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Steinberg UR22 USB Audio Interface Review
PROS: Super-portable, rugged enclosure, lightweight, affordable, easy to use.
Tracking with the Steinberg UR22 is a snap and since it’s a 24-bit/192kHz interface, audio quality (assuming your rig can handle it) is pretty darn great for a unit so affordable. We popped it in front of simple DAW programs like GarageBand, as well as more pro-studio setups like Cubase and Mixcraft 7. Setup was simple: plug it into your USB port after installing the drivers (no additional power cable necessary) and then choose which input you want to arm your track with. We really dug the Hi-Z option on Input 2 (don’t forget to engage it on the front panel) for easy tracking of direct, dry guitar and bass signals (we then let our imaginations run wild after we captured raw tracks, by running through a ton of amp simulators and fx).
Controls are simple and intuitive, and for project studios running a few mics, a direct line for guitars/basses, and maybe a MIDI controller for soft synths, it’s a perfect solution. But what we dug more was its ability to be a real road warrior. The rugged, all-metal enclosure means you can toss it in a backpack and take it out on tour. And since it’s powered by USB, all you need is a battery-powered laptop or tablet and you’ve got a mobile recording/practice studio right in your tour van. Perfect for on-the-go demos and scratch tracks, and we didn’t encounter any notable latency (which can an issue for units in this price range).
Got an expensive condenser mic? Well, we tested those out, as well. And that’s where most inexpensive interfaces fall apart. But, most surprisingly, the UR22 is quite capable when it comes to vocals. You’ve got a handy switch for +48v phantom power, and the on-board D-PRE mic preamps from Yamaha are surprisingly good. No, seriously. Surprisingly good. We kept having to check the price to make sure it was right. Vocals were clean and crisp, and while you’re not gonna mistake your new little friend for a Neve console any time soon, you’re gonna be pretty happy with the results.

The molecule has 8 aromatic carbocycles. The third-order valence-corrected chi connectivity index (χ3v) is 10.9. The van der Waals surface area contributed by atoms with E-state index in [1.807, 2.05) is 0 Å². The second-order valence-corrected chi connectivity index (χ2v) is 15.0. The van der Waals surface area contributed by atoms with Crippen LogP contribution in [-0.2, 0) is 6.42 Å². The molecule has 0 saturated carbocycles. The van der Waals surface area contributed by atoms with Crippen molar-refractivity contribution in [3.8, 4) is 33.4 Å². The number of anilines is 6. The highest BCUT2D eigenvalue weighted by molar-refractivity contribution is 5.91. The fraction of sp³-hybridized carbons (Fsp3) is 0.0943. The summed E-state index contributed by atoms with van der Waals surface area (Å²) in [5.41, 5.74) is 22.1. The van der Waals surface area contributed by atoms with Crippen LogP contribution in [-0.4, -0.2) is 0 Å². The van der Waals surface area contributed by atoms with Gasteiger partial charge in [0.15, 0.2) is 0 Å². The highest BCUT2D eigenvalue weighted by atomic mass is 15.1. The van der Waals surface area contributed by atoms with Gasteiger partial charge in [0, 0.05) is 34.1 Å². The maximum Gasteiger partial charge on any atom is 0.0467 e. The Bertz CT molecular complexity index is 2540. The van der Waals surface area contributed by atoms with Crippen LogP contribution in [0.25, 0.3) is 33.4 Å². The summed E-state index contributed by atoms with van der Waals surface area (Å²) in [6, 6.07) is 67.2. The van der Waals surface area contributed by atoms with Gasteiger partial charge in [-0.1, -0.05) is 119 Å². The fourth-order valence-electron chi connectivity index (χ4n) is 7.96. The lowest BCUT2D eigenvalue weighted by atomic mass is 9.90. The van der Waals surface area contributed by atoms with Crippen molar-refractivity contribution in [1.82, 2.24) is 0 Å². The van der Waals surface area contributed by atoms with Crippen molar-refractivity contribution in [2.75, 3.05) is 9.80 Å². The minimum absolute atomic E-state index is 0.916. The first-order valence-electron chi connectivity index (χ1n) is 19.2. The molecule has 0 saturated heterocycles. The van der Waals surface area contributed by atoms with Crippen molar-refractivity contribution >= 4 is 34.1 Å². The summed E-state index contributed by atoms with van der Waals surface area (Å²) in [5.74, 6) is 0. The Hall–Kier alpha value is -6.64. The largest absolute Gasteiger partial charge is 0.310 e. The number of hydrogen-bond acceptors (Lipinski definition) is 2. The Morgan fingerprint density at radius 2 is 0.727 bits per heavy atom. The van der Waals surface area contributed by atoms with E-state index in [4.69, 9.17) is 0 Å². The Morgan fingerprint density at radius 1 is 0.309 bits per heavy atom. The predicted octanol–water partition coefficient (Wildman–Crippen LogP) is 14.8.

There’s really nothing negative to say about this particular interface. It’s rugged, it’s hella easy to use, it’s versatile and it’s perfect for mobile and studio applications. At $149, it’s basically ridiculously priced. It even comes with a version of Cubase if you don’t have a DAW already. How cool is that?
MIC INPUT 1/2 (Balanced):
– Frequency Response: +0.1/-0.3dB, 20Hz to 20kHz
– Dynamic Range: 95dB, A-Weighted
– THD+N: 0.008%, 1kHz, -1dBFS, 20Hz/20kHz BPF
– Maximum Input Level: -10dBu
– Input Impedance: 4k Ohm
– GAIN Range: +16dB – +60dB
LINE INPUT 1/2 (Balanced):
– Maximum Input Level: +16dBu
– Input Impedance: 20k Ohm
– GAIN Range: -10dB – +34dB
HI-Z INPUT 2 (Unbalanced):
– Maximum Input Level: -4dBV
– Input Impedance: 470k Ohm
– GAIN Range: +8dB – +52dB
LINE OUTPUT 1/L 2/R (Impedance Balanced):
– Frequency Response: +0.1/-0.6dB, 20Hz to 20kHz
– Dynamic Range: 101dB, A-Weighted
– THD+N: 0.006%, 1kHz, -1dBFS, 20Hz/20kHz BPF
– Maximum Output Level: +10dBU
– Output Impedance: 150 Ohm
– Maximum Output Level: 6mW+6mW, 40 Ohm